yes, best

to keep her heart locked-down

until . . . until

a whiskey

a bed


©  2018, Jamie Dedes, All rights reserved


At this writing, according to the Gun Violence Archive in 2018 there have been 6,975 incidents, 1,922 deaths, 3,330 injuries, 71 children killed or injured, 377 teens killed or injured, 32 mass shootings, 41 officers shot or killed, 312 subject or suspect killed, 235 home invasions, 192 defensive use of guns, and 229 unintentional shootings in the United States.


A World With Peace: A Place to Lament and Resist Gun Violence

100,000 Poets for Change Co-founder, Michael Rothenberg and The BeZine team member, Michael Dickel, have initiated a day for poets to gather wherever they are in the world to resist violence, especially gun violence, and raise awareness of the need for appropriate gun legislation in the United States and elsewhere. Beguine Again founder and another member of The BeZine core team, Terri Stewart, Guns Don’t Save People, Poets Do founder Evelyn Agusto and I support the effort and encourage you to organize events. To publicise your events post your event on the 100,000 Poets for Change Facebook Communication Page and on The BeZine 100TPC Facebook Discussion Page. I’ll do my best to catch all and post them to The Poet by Day Facebook Page and The Bardo Group Beguines (publisher of The BeZine) Facebook Page. Post to  Evelyn’s Facebook Page as well.  March 21 is also World Poetry Day.


Women’s March Youth EMPOWER is calling for students, teachers, school administrators, parents and allies to take part in a #NationalSchoolWalkout for 17 minutes at 10am across every time zone on March 14, 2018 to protest Congress’ inaction to do more than tweet thoughts and prayers in response to the gun violence plaguing our schools and neighborhoods. We need action. Students and allies are organizing the national school walkout to demand Congress pass legislation to keep us safe from gun violence at our schools, on our streets and in our homes and places of worship.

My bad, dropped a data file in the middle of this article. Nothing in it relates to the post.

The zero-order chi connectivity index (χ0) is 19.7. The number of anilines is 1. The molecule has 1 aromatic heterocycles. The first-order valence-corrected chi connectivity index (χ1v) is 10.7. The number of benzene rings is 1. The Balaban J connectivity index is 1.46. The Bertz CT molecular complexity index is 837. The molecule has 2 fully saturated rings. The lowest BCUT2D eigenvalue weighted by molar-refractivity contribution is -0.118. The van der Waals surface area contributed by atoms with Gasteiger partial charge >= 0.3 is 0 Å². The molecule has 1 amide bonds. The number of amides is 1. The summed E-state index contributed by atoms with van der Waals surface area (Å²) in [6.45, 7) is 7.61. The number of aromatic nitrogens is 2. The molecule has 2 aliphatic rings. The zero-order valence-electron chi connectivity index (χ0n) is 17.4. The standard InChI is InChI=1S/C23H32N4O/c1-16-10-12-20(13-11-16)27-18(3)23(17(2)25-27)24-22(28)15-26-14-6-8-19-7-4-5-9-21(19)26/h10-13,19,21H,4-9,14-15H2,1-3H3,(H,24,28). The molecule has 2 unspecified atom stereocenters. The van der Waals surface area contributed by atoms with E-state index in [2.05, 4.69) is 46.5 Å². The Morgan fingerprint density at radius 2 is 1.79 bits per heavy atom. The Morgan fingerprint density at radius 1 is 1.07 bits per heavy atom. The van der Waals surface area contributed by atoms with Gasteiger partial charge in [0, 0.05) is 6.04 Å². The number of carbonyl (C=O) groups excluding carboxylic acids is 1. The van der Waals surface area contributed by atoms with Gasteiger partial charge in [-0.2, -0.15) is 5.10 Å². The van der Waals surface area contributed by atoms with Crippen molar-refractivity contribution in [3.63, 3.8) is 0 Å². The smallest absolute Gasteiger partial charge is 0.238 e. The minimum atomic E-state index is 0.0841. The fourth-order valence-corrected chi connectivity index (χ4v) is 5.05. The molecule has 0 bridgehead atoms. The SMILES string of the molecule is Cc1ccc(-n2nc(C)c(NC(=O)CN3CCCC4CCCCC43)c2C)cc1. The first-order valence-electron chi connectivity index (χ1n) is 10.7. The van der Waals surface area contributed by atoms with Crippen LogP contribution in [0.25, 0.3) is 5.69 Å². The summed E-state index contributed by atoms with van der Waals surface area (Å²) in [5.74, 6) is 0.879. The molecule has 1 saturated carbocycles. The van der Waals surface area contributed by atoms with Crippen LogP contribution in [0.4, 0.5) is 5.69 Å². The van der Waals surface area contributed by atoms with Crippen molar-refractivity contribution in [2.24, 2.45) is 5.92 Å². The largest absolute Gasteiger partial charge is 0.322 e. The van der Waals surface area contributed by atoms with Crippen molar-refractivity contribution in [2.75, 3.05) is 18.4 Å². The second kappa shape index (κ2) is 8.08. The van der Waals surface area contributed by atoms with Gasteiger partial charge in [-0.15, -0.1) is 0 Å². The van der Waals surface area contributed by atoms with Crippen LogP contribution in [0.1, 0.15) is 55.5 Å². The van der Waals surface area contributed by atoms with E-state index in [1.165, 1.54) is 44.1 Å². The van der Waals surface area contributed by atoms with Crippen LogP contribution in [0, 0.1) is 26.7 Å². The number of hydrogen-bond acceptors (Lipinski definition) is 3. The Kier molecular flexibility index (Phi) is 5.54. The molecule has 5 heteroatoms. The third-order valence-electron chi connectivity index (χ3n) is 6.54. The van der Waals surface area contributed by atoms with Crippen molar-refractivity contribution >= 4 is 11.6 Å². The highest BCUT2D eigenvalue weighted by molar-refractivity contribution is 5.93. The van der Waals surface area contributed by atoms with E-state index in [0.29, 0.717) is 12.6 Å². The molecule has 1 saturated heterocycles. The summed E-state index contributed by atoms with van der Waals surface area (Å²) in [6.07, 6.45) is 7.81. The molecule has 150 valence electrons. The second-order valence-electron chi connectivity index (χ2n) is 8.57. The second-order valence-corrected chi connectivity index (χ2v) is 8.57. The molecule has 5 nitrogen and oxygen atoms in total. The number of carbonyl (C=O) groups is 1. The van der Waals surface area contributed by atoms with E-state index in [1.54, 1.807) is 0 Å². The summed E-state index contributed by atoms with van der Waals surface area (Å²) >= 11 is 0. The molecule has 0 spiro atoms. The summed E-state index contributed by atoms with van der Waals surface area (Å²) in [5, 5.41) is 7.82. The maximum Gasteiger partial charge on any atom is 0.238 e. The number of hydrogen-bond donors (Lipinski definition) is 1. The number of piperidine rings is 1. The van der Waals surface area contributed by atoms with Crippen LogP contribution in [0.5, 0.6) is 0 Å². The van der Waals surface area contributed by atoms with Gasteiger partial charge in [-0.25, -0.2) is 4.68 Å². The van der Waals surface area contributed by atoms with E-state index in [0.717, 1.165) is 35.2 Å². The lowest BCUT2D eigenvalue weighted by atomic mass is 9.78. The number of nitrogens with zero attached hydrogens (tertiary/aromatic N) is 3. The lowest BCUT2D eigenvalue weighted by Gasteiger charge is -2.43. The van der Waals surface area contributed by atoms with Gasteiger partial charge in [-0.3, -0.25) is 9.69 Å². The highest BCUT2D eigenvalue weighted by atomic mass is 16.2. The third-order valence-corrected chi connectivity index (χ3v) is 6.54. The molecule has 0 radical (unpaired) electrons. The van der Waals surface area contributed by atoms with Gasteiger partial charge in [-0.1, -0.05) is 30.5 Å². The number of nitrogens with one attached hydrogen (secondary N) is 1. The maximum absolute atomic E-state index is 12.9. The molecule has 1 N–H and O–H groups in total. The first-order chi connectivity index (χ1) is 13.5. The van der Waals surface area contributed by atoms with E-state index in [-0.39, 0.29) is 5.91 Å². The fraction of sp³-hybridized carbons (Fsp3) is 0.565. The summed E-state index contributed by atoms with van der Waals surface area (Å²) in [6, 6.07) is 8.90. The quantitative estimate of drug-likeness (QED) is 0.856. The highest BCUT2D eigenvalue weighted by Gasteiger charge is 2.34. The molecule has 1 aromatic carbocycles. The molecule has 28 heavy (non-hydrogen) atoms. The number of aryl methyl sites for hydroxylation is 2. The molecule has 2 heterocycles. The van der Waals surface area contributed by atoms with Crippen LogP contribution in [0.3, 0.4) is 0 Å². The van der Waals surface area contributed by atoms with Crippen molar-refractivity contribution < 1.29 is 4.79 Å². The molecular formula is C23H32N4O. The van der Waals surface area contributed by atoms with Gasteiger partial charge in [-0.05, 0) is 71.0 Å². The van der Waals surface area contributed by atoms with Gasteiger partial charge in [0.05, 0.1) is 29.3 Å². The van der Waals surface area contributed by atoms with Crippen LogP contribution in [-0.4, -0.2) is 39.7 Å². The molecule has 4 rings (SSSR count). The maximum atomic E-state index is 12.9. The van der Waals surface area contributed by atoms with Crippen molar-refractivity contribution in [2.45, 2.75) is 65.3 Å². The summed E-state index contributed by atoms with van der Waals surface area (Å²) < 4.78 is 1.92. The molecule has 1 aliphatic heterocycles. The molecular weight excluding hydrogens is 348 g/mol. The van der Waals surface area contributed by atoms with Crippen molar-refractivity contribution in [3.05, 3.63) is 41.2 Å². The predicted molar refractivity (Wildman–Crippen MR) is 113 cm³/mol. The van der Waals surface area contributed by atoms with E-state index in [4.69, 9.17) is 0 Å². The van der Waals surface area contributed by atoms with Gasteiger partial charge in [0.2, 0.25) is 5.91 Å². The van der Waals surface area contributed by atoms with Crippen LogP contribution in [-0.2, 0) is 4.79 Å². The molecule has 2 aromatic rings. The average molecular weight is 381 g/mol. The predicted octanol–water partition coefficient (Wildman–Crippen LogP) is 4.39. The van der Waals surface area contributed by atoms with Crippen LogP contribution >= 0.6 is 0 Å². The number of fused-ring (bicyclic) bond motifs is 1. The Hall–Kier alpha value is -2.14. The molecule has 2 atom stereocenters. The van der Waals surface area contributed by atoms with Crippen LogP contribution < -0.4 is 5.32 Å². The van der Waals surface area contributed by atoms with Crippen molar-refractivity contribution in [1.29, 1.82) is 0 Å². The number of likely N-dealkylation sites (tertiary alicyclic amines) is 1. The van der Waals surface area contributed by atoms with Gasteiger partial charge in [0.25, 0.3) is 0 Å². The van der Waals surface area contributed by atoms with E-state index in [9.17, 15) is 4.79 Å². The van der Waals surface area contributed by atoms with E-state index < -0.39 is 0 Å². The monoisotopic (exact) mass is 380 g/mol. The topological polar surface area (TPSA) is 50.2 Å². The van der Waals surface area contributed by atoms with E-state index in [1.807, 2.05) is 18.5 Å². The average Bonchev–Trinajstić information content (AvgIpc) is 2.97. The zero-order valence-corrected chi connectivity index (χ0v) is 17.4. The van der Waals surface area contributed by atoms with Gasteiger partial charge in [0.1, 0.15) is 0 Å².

Students and staff have the right to teach and learn in an environment free from the worry of being gunned down in their classrooms or on their way home from school.

Parents have the right to send their kids to school in the mornings and see them home alive at the end of the day.

We are not safe at school. We are not safe in our cities and towns. Congress must take meaningful action to keep us safe and pass federal gun reform legislation that address the public health crisis of gun violence. We want Congress to pay attention and take note: many of us will vote this November and many others will join in 2020.

Join us in saying #ENOUGH!

Add your event to the map or find one near you here:


A reminder about this. I just noticed no one’s posted since October 2017.  Go for it. Have your say.


The RESISTANCE POETRY WALL “We want your poems! Share this information.”

A MESSAGE FROM 100TPC cofounders Michael Rothenberg and Terri Carrion.

“The RESISTANCE POETRY WALL has been opened in response to the call by many for an open place to post poetry about the recent USA elections. Poets from around the world are invited to post. Feel free to share this link. Post your poems in the comment box at the bottom of the page. Your poem will appear on the WALL in approximately 1 hour.”

En Español: